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Healthy Latino Babies' Cognitive Abilities Lag as They Become Toddlers


Latina mothers from low-income households have healthy babies compared with women from other ethnic groups, but their children don't make as much progress in developing cognitive skills from the ages of 9 months to 2 years as do their white middle-class counterparts, according to a study released by the University of California, Berkeley.

The study is scheduled to appear this week in the Maternal and Child Health Journal. The New York Times published an article today on the study. (Update: The Los Angeles Times also covered the study.) A companion study about Latinos' early development will also be published this fall in the medical journal Pediatrics.

The researchers, led by Bruce Fuller, a professor of education and public policy at UC-Berkeley, looked at two subgroups of Latina mothers: women with Mexican heritage and women who primarily speak Spanish and tend to be less acculturated than other Latinas. Both groups of women had strong prenatal practices. They tended not, for example, to smoke or drink while pregnant.

But the Mexican-American mothers also are not likely to have received much education, and that may be one reason why their children soon fall behind middle-class children in language and cognitive development, the study says.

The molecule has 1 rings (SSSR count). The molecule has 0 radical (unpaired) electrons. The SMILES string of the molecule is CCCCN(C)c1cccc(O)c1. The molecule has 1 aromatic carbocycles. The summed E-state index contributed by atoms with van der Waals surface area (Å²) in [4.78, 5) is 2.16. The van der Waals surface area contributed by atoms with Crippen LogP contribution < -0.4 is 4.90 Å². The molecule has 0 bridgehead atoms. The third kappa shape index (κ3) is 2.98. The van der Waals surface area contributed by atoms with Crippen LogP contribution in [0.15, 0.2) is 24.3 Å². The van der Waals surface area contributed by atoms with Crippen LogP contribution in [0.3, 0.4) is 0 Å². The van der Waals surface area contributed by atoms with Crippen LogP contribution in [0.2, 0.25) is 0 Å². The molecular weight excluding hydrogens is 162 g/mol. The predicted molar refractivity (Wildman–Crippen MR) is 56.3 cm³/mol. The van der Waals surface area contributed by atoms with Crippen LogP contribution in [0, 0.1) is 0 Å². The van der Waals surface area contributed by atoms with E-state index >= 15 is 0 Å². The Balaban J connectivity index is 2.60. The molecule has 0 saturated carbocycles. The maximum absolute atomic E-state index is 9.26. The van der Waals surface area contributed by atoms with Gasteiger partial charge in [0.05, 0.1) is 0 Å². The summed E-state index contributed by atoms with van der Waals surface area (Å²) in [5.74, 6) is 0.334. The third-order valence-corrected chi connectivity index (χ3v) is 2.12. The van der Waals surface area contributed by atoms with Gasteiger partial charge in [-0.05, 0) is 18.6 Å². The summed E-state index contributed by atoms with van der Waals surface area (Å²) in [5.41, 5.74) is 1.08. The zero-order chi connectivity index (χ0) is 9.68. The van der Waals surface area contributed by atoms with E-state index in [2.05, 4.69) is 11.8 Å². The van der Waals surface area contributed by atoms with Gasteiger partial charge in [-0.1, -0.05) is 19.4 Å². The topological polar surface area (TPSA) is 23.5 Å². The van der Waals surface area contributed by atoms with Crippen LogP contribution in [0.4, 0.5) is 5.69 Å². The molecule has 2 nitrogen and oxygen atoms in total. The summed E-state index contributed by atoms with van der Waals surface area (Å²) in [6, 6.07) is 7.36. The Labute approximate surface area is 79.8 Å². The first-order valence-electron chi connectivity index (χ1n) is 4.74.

"What's not understood," write the researchers, "is how Latina mothers might preserve beneficial protective factors while acquiring more focused learning activities for their toddlers."


The article doesn't state which language the cognitive deficits were in and if they were hampered by being exposed to two languages at an earlier age. Also, did the tests measure what might be cognitively appropriate in American homes or in Mexican homes? I would also be wary of generalizing this study to all "Latino" groups. The study said Mexican-Americans. I do wonder what kinds of cognitive measures were used, if they were culturally appropriate and whether the study is proposing preschool in English or Spanish. The preschool years are most appropriate for native language instruction and if you really want to see a disconnect between parents and children with a cognitive lag, eliminate the native language and replace it with English so the family can't communicate with each other.

Have you read this study? What assessment instrument was used to determine that these children "lag behind" in cognitive abilities? Was the assessment culturally biased? Was the assessment given in English or the students' primary language? These are very important factors that should be addressed, because in failing to discuss it, we are only reinforcing the deficit ideology that is pervasive in our society towards immigrants and second language learners. Historically data has been misused, misinterpreted and distorted to make assertions about the intellectual inferiority of second language learners and people of color. Advocates of second language learners should always be cognizant of this.

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